“If you’re not scared by what you’re revealing, than you’re not being transparent enough” –Jeffrey Hollender, Seventh Generation
If real transparency is scary, why create it? Like with most things that bring real value (and take real effort), there are several benefits of having a glass-walled company. A note before the benefits: transparency isn’t a communication, HR or sustainability strategy; it’s a practice for your company’s communication, HR and sustainability strategies.
- Increased revenue. Being more transparent (a combination of truth and specificity) with your company’s actions can get you an 18% jump in revenue. Go the other direction and you can anticipate a 6% drop in revenue (EngagementDB 2009 report).
- Problem solving. The point of transparency is not only to reveal problems, but to solve them. In its commitment to making only toxin-free cleaning products, Seventh Generation ran tests and worked with suppliers. Later, when a toxin was found in a product there was understandable outrage from consumers. ”We didn’t take that one essential step: to share our trials and tribulations with everyone outside the company who might have wanted to…challenge our progress,” says Jeffrey Hollender. The outcome was bad publicity and a knock to consumer trust, both of which could have been mitigated or avoided if consumers had been brought into the product evaluation process earlier.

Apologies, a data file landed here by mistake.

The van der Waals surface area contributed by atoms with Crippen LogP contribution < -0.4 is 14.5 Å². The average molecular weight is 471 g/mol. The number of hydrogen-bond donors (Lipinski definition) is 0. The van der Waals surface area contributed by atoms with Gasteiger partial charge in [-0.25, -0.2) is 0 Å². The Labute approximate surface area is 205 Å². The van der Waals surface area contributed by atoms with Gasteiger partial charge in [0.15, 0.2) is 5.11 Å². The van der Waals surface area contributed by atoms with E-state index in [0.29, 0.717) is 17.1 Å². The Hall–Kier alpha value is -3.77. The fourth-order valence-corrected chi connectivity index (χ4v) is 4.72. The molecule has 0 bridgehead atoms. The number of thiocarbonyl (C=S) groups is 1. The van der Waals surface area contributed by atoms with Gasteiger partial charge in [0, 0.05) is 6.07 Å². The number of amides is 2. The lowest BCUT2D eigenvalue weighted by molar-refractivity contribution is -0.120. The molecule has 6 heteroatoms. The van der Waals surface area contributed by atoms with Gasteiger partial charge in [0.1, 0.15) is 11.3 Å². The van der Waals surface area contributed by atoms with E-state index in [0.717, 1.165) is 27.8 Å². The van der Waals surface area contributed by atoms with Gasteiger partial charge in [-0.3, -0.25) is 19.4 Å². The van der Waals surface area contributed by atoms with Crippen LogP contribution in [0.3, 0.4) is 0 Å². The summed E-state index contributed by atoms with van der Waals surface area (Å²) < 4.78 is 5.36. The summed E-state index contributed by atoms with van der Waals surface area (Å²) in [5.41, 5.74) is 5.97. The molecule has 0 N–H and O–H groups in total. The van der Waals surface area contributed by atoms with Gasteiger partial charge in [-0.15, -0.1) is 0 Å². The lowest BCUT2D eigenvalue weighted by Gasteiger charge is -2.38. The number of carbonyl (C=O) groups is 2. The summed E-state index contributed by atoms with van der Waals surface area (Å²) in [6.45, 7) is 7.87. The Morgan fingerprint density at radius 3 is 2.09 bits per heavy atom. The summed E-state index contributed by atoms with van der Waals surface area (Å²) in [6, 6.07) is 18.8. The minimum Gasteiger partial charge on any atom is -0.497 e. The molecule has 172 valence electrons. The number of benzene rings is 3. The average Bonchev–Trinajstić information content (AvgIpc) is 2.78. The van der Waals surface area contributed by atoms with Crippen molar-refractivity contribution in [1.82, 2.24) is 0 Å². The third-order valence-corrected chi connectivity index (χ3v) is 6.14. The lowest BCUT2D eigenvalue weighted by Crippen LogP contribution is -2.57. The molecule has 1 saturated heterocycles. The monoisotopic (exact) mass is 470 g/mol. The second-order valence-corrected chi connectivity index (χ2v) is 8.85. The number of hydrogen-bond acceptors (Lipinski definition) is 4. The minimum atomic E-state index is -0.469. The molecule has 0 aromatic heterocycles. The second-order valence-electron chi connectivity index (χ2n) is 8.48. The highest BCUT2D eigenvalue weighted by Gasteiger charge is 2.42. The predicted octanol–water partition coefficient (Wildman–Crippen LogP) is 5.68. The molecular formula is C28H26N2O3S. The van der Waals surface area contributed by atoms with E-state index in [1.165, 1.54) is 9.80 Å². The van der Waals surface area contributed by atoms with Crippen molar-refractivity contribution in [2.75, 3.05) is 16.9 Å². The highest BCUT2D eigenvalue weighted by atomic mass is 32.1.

- Employee commitment & innovation. Transparency isn’t just a public-facing practice. Allowing employees to see where the business outperforms and in which areas it’s weak binds each employee more closely to the company’s strategic goals. Openness and trust (two effects of transparency) create a comfortable environment that spurs innovation and experimentation and reveals early failures or oversights. The more a company trusts me with its wins and shortcomings, the greater my personal connection to the company is and the harder I want to work as an employee (or consumer advocate).
- Consumer trust. This point is almost not worth mentioning given its obviousness. Consumers trust companies and nonprofits that are open and truthful with them–just as they trust friends, romantic partners or parents who do the same.
As individuals, we connect with the underdog, the real, the flawed–whether in a date, friend, celebrity or company. If Walmart can benefit from sharing where it’s falling short in its sustainability goals, surely we all can.
In an upcoming post, I’ll talk about ways to create transparency. If you have ideas or tactics, I’d love to incorporate them. Send me an email at olivia(at)causecapitalism.com or post them below in the comments.